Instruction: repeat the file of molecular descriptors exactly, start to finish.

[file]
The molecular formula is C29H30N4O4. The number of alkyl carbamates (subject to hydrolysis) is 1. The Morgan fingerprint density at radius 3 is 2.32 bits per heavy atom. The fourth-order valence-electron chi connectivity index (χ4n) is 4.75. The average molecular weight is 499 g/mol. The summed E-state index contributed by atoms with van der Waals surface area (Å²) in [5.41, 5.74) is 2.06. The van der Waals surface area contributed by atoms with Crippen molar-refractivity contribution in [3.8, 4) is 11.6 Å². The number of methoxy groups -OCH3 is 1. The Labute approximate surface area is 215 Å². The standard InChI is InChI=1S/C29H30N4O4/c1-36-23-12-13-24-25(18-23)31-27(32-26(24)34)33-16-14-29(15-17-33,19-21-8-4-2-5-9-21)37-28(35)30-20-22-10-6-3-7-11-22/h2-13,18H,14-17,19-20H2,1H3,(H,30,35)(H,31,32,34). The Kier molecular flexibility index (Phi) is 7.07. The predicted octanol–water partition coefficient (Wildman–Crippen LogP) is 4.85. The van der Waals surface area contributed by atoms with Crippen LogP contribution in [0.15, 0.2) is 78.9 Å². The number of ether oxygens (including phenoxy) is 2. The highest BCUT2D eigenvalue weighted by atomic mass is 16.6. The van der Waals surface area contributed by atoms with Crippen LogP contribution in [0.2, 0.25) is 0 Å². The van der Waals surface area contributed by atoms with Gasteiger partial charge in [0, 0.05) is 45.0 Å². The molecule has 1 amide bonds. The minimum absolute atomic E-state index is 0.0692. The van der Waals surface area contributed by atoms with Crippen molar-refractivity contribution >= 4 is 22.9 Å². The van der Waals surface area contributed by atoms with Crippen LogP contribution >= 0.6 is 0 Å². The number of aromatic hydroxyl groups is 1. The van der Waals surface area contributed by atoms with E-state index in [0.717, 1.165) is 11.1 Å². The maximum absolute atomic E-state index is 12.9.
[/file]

The molecular formula is C29H30N4O4. The number of alkyl carbamates (subject to hydrolysis) is 1. The Morgan fingerprint density at radius 3 is 2.32 bits per heavy atom. The fourth-order valence-electron chi connectivity index (χ4n) is 4.75. The average molecular weight is 499 g/mol. The summed E-state index contributed by atoms with van der Waals surface area (Å²) in [5.41, 5.74) is 2.06. The van der Waals surface area contributed by atoms with Crippen molar-refractivity contribution in [3.8, 4) is 11.6 Å². The number of methoxy groups -OCH3 is 1. The Labute approximate surface area is 215 Å². The standard InChI is InChI=1S/C29H30N4O4/c1-36-23-12-13-24-25(18-23)31-27(32-26(24)34)33-16-14-29(15-17-33,19-21-8-4-2-5-9-21)37-28(35)30-20-22-10-6-3-7-11-22/h2-13,18H,14-17,19-20H2,1H3,(H,30,35)(H,31,32,34). The Kier molecular flexibility index (Phi) is 7.07. The predicted octanol–water partition coefficient (Wildman–Crippen LogP) is 4.85. The van der Waals surface area contributed by atoms with Crippen LogP contribution in [0.15, 0.2) is 78.9 Å². The number of ether oxygens (including phenoxy) is 2. The highest BCUT2D eigenvalue weighted by atomic mass is 16.6. The van der Waals surface area contributed by atoms with Crippen LogP contribution in [0.2, 0.25) is 0 Å². The van der Waals surface area contributed by atoms with Gasteiger partial charge in [0, 0.05) is 45.0 Å². The molecule has 1 amide bonds. The minimum absolute atomic E-state index is 0.0692. The van der Waals surface area contributed by atoms with Crippen molar-refractivity contribution >= 4 is 22.9 Å². The van der Waals surface area contributed by atoms with Crippen LogP contribution >= 0.6 is 0 Å². The number of aromatic hydroxyl groups is 1. The van der Waals surface area contributed by atoms with E-state index in [0.717, 1.165) is 11.1 Å². The maximum absolute atomic E-state index is 12.9.